ST. LOUIS – Is a third time really a charm? The 100th PGA Championship at Bellerive Country Club here next week is putting the idiom to the test.
As things stand now, Tiger Woods is in the field. Fingers crossed, planets aligned, gods willing – and nothing untoward happens this week at Firestone – he will put a ball in the air come Aug. 9. And if he does, what a long strange trip it will have been.
Make no mistake: conducting the centennial playing of one of golf’s major championships is big for Bellerive, regardless of any individual. Here in the land of toasted ravioli and “Stan The Man,” the stars of professional golf don’t come out often.
That’s not to say Bellerive lacks for a resume. The club was founded in 1897 as the Field Club. It incorporated and moved to the north St. Louis County township of Normandy in 1910, associating its new name to Louis St. Ange de Bellerive, the last French governor in North America.
The membership voted to relocate again in 1955 and retained architectural giant Robert Trent Jones to pick and prepare the property. Four years later, Bellerive moved southwest to its current location in the suburb of Town and Country. The new 18 holes designed by Jones opened on Memorial Day 1960. Just five years later, the club hosted the 1965 U.S. Open, the youngest course ever to stage the championship. At 7,191 yards, and capable of exceeding 7,500, Bellerive also was – to the point – the longest course in U.S. Open history. And according to the late Jim Murray of the Los Angeles Times, it was “18 holes of capital punishment.”
The incarceration was multiplied by five for Gary Player and Kel Nagle. Using shafts endorsed by Shakespeare and 16-year-old caddie Frank Pagel, the 29-year-old Player prevailed over Nagle in a Monday playoff for a historic victory. He joined Ben Hogan and Gene Sarazen as winners of the career Grand Slam: victories in the Masters, U.S. Open, British Open and PGA. The roster now includes Jack Nicklaus and Tiger Woods.
When it was over, Julius Boros approached Player and said, “I’ve just witnessed a miracle: someone winning the U.S. Open with a fishing rod.” And when it was over, as he promised, Player donated his entire $25,000 first-place check to charity: $20,000 to cancer research and $5,000 to junior golf. He gave the extra $1,000 that he received for the playoff and $1,000 of his own money to Pagel.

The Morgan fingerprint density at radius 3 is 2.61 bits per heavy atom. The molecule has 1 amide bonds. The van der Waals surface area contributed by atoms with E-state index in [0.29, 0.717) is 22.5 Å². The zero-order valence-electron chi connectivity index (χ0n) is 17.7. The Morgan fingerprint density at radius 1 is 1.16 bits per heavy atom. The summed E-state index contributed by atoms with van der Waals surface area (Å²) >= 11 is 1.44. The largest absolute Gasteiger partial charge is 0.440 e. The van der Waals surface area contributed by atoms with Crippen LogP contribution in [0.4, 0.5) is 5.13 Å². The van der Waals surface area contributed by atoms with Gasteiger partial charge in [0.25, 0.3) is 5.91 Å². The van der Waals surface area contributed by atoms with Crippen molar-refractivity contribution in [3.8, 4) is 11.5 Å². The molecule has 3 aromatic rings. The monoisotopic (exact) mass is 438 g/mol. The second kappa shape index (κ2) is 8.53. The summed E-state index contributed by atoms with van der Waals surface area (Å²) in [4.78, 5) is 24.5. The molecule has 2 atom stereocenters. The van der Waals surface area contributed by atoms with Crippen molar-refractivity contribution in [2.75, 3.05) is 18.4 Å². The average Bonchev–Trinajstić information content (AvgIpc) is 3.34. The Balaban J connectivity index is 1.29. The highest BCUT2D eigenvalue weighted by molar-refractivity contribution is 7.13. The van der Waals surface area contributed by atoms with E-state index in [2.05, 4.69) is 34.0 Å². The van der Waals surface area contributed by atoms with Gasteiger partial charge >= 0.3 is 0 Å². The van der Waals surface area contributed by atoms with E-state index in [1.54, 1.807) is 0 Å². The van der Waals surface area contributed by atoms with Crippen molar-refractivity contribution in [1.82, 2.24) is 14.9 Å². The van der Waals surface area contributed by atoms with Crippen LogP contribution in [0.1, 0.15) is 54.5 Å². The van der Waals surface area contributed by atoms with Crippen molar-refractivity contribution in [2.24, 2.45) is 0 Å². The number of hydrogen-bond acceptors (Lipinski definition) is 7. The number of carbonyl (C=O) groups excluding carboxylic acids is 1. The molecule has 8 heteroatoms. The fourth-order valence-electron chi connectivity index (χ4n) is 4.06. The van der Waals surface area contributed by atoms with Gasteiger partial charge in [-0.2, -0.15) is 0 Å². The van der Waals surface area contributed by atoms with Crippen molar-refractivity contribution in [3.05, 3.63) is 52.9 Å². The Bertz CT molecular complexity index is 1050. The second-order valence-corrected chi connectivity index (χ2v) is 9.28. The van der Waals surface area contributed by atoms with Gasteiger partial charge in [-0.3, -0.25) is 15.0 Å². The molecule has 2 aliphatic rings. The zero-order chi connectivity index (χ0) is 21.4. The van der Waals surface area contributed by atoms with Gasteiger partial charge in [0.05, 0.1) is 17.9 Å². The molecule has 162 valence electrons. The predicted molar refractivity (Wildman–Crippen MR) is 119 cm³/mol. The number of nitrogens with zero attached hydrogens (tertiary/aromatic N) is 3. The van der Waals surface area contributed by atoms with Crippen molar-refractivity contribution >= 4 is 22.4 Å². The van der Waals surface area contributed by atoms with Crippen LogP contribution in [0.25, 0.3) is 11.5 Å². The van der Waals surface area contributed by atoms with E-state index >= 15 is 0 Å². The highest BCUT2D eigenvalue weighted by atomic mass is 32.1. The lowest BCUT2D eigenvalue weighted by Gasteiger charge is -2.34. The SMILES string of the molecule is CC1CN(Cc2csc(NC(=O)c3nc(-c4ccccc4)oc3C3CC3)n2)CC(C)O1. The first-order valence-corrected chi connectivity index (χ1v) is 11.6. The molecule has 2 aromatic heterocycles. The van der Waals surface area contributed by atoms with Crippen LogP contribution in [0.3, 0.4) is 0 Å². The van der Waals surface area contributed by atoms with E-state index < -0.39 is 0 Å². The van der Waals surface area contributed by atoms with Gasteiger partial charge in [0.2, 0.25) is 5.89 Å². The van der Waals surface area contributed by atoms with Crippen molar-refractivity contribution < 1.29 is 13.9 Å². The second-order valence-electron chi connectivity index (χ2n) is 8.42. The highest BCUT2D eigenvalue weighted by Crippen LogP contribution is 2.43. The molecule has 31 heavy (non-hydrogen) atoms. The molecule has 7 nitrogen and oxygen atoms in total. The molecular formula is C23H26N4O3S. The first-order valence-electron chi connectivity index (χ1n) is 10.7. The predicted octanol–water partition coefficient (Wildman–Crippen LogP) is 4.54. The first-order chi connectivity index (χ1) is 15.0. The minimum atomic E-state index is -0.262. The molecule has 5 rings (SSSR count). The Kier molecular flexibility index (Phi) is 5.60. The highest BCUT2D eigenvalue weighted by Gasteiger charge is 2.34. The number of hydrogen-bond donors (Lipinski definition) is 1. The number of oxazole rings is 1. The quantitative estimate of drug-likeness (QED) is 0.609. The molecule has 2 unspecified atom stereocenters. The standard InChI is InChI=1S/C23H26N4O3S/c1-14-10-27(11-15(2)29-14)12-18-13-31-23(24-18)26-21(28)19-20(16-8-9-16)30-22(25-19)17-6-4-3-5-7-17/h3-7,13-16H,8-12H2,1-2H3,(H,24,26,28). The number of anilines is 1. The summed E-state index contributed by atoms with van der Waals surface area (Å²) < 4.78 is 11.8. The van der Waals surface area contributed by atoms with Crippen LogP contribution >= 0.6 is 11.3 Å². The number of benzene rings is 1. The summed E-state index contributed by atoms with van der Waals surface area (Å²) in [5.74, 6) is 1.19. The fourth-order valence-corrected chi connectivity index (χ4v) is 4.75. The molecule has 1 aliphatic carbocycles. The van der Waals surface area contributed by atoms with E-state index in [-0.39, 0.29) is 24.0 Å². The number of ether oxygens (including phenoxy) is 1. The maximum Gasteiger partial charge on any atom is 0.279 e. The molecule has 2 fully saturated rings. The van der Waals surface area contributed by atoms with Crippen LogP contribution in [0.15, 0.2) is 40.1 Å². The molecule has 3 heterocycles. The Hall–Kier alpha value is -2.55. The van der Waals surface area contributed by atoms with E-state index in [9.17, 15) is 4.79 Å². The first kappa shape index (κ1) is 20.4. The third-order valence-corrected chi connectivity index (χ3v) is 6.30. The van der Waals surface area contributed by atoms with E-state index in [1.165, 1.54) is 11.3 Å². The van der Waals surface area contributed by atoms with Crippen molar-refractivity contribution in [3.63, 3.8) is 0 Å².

Fifty-three years later, Jordan Spieth has an opportunity to mirror Player. A PGA victory at Bellerive would fill out his major foursome, as well. “I’m looking forward to it,” said Spieth, who has extended family living in St. Louis. “I haven’t been to St. Louis in about 10 years, so it’s going to be a fun week.” But we digress …
That is, despite best-laid plans, circumvented by circumstances, Woods also never has competed in St. Louis. He was in the midst of an early-morning practice round at Bellerive on Sept. 11, 2001. The headliners were in town, the weather was spectacular and the golf course was impeccable … when a PGA security official approached Woods. Planes had flown into the World Trade Center in New York.
Everything stopped, hearts and all. A day later, Bellerive was hosting the first PGA Tour event to be canceled since 1949. With air travel suspended, Woods scrambled to find a way home to Florida. “I basically stole a Buick and drove it home,” he said later. “It took me 18 hours to get home, nonstop.” Imagine the gas station attendant’s face in Marietta, Ga., when Woods pulled in at 3:30 a.m.
Seven years later, in September 2008, a Woods mulligan was the prominent billboard as Bellerive prepared to host a FedEx Cup playoff event, the BMW Championship. All systems were go as Woods contended in the U.S. Open at Torrey Pines. But on the way to a playoff victory and his 14th major championship, he tore up his left knee. Shortly after beating Rocco Mediate in a playoff, Woods announced that he would be having surgery and scrapped the rest of the season. Sorry, St. Louis. Swing and a miss. Strike two.
Meanwhile, when the BMW Championship arrived without Woods, so did remnants of Hurricane Gustav, inundating the golf course, washing out parking areas and postponing the first round. With an unyielding group of groundskeepers and volunteers, Bellerive refused to stand down. On Sunday, Camilo Villegas had secured his first PGA Tour victory in front of galleries that nearly tripled those of the previous year in Chicago.
So, in the heart of this baseball town, Bellerive digs in again. The count is 0-2, but it still has a big one left – the 100th PGA Championship – and Tiger Woods is in the on-deck circle. If the third time truly is a charm, there is no better place to prove it.
Dan O’Neill, who covered golf for the St. Louis Post-Dispatch from 1989 to 2017, is an editorial consultant on golf for Fox Sports. His articles have appeared in publications such as Golfweek, Golf World, Golf.com and The Memorial magazine. Email: email@example.com; Twitter: @WWDOD